Predictions for the third NWSL season.
1. The Houston Dash are going to take it all this year, or at the very least be in the championship game. The Dash may have been near the bottom of the table last year, but this year, with new additions, some of the USWNT’s most dynamic players (the Klingen Missile anyone?), and just some brilliant play as highlighted in the season opener Friday night, they’re going to go far. I’ll be surprised if they’re not contending.
2. The NWSL will have a key fourth season next year. And a fifth. And a sixth after that. Unlike a few iterations of professional women’s leagues in the past decade and a half, which all failed to achieve a fourth season, this league seems poised for success — partly thanks to help from US, Canada, and Mexico soccer federations. But when the Women’s World Cup breaks this summer and all the USWNT players — soon household names for many — head back to their clubs, I’m positive there will be a spike in attendance. We may not see Thorns levels of attendance and enthusiasm all over the place, but we’ll be close in some areas. The Dash, for one, will see spikes because of their name players and success on the field. The Red Stars (Chicago) will get a boost. The Reign. Western New York Flash. It’s going to be a bad ass August, just you wait.
3. We’ll see more and more women’s soccer on TV in the coming years. It always feels like a horrible chicken or the egg scenario when you talk about the lack of popularity of women’s sports on TV. Are they not popular because the games are rarely on, or are they rarely on because they’re not popular? I’m going with the former. Women’s sports coverage gets 4 percent of national press time, and that’s just a bullshit statistic. It’s hard to offer air time when no one seems to care, but no one seems to care because air time is non-existent. Fox Sports deserves major praise for not just airing all of the upcoming run-up games to the world cup, and the most world cup games ever — the network probably well remembers ’99, and the amazing semi-final to get us into the final in 2011 — but also for the incredible ads and build up. The network is killing it. The NWSL has now begun streaming all games on YouTube this year — something even US Soccer can’t seem to figure out — and promises more national air time as well. Again, with the world cup popularity about to hit, I’m guessing we’ll see more and more games on TV.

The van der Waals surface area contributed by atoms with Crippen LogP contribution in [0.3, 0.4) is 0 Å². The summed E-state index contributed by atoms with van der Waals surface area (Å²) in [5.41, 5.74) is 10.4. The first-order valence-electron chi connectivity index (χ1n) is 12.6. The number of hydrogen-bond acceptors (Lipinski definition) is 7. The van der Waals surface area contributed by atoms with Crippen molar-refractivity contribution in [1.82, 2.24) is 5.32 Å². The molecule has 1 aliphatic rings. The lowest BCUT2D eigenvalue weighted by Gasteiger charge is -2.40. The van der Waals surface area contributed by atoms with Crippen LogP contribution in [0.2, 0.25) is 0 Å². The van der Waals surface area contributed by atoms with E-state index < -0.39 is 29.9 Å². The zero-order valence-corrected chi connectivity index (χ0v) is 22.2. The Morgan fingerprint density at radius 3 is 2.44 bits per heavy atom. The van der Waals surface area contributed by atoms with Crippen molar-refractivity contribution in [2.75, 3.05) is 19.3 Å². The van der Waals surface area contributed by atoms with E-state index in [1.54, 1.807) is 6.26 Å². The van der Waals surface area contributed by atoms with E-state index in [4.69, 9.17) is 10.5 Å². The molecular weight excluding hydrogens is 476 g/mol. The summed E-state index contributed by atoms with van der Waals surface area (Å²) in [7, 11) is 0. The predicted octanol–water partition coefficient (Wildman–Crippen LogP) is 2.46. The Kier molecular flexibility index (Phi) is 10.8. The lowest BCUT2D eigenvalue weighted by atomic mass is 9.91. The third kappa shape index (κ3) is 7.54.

So … yay?
I think so.
Salaries for professional women’s soccer are still laughable if you’re not also on a national team. But hopefully when air time and attendance start to spike, the players will perhaps earn enough to focus solely on their games — which in turn will see popularity increase and quality of play increases as well.
I always want more. Of course. But man, I’m just excited that the season has finally arrived, that my Thorns open at home Saturday, and that there are only a few more weeks until the World Cup begins. It feels like the start of something permanent and exciting. I hope this will be one of those key years that finally helps women’s soccer break through for good on many levels.